Videos tell story of salmon recovery in state All around Washington state, salmon are returning from years in the Pacific Ocean to their home rivers, much to the delight of school children, anglers, scientists, and businesses. A major annual salmon migration from sea to river happens around the state every fall. Community festivals, salmon bakes and 10K runs are scheduled to recognize the annual event. The Governor’s Salmon Recovery Office is unveiling a 10-minute video that documents the state’s effort to bring them back from the brink of extinction. See it at http://youtu. be/uTGndUjkDko. The office also is releasing six, two-minute videos that focus on those affected by the decline of

salmon populations and those working to restore salmon and salmon habitat. See them at www. “These videos help us tell the story of why salmon are important, why they are in decline and what we are doing to stop that decline,” Kaleen Cottingham, the director of the Recreation and Conservation Office, which oversees the Governor’s Salmon Recovery Office, said in a press release. “Salmon are so important to Washington, and hopefully these videos will give people a better understanding of why.” Salmon populations have been declining as Washington’s population has grown. In 1991, the federal government

declared the first salmon in the Pacific Northwest as endangered under the Endangered Species Act. In the next few years, it listed 17 more species of salmon as either threatened or endangered. By 1999, some salmon populations had disappeared completely and salmon were listed as threatened or endangered across nearly three-fourths of the state. The Governor’s Salmon Recovery Office was established by the Legislature, through the Salmon Recovery Planning Act, and charged with coordinating a statewide salmon recovery strategy. It recently launched an interactive Web site, at, that allows people to see how salmon are doing in their community’s streams and rivers.

Souvenir photos at Salmon Days!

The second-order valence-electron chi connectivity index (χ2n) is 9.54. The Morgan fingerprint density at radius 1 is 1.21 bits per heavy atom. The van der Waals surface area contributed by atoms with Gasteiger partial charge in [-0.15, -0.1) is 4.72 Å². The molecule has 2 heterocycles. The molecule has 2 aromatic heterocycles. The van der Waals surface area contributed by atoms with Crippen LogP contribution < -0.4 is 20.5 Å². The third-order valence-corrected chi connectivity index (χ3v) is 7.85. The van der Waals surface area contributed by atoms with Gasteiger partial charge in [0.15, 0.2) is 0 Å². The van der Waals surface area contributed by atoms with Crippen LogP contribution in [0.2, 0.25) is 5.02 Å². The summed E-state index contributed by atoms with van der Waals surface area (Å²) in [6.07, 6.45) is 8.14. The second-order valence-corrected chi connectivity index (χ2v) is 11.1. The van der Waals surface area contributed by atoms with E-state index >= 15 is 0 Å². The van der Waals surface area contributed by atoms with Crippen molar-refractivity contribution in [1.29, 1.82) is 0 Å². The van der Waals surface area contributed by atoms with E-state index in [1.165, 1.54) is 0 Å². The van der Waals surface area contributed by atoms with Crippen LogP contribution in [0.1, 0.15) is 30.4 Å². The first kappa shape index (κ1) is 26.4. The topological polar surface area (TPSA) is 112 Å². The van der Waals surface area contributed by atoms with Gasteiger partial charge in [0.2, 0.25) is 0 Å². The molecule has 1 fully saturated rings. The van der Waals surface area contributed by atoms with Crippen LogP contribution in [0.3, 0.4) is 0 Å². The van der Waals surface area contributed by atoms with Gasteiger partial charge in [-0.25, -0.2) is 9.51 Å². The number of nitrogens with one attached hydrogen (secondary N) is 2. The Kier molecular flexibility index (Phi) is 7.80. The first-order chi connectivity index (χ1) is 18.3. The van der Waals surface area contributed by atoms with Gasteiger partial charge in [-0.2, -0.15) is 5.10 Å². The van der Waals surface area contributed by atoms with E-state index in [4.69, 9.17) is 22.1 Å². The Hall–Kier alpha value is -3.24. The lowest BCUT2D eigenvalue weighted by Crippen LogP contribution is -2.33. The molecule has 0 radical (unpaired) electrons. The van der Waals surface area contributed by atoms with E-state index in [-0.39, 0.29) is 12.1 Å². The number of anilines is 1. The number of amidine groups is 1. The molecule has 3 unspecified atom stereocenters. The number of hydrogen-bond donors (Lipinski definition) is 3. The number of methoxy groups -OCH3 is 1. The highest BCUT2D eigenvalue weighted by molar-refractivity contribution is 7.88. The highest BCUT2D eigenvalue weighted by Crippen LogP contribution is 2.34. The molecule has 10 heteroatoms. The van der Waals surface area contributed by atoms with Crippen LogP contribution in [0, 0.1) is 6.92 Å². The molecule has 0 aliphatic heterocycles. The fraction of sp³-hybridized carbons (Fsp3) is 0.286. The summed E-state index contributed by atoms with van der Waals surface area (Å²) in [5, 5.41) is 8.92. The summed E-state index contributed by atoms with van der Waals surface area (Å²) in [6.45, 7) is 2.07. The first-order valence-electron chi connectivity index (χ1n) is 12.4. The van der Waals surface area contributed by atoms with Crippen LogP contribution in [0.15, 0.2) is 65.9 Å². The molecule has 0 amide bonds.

By Greg Farrar

Construction continues on a halfroundabout at the intersection of Lakemont Boulevard Southeast and the on- and off-ramps for westbound Interstate 90 traffic at exit 13 near Sunset Elementary School. The new construction is just yards south of the older roundabout where Lakemont and West Lake Sammamish Parkway Southeast meet.


EFR goes pink for breast cancer awareness Employees at Eastside Fire & Rescue will again wear pink shirts in October as they show support for Breast Cancer Awareness Month, Oct. 3-5, 9-11 and 15-17. While the focus of raising awareness is primarily related to prevention measures and treatment methods of breast cancer, EFR joins with the International Association of Firefighters and many other local and national groups in the fight against all cancers. “While I don’t dwell on

the matter, cancer unfortunately invades my space periodically. The networks we build over many years within our families, friends, workmates, church associates and peers in respective industries gives us a respect for how cancer changes lives and impacts relationships,” Fire Chief Lee Soptich said in a news release. “If wearing pink, doing walkathons and sponsoring fundraising events will further prevention, awareness and treatment efforts, then we feel an obligation to stay

in the fight until this battle is won.” The American Cancer Society reports breast cancer is the second most common cancer among women in the United States. Employees at EFR hope this display of support will inspire cancer patients and encourage others to do what they can to help in the fight, the news release said. Learn more about Breast Cancer Awareness Month at

Meteorologist hosts annual Eastside Friends of Seniors luncheon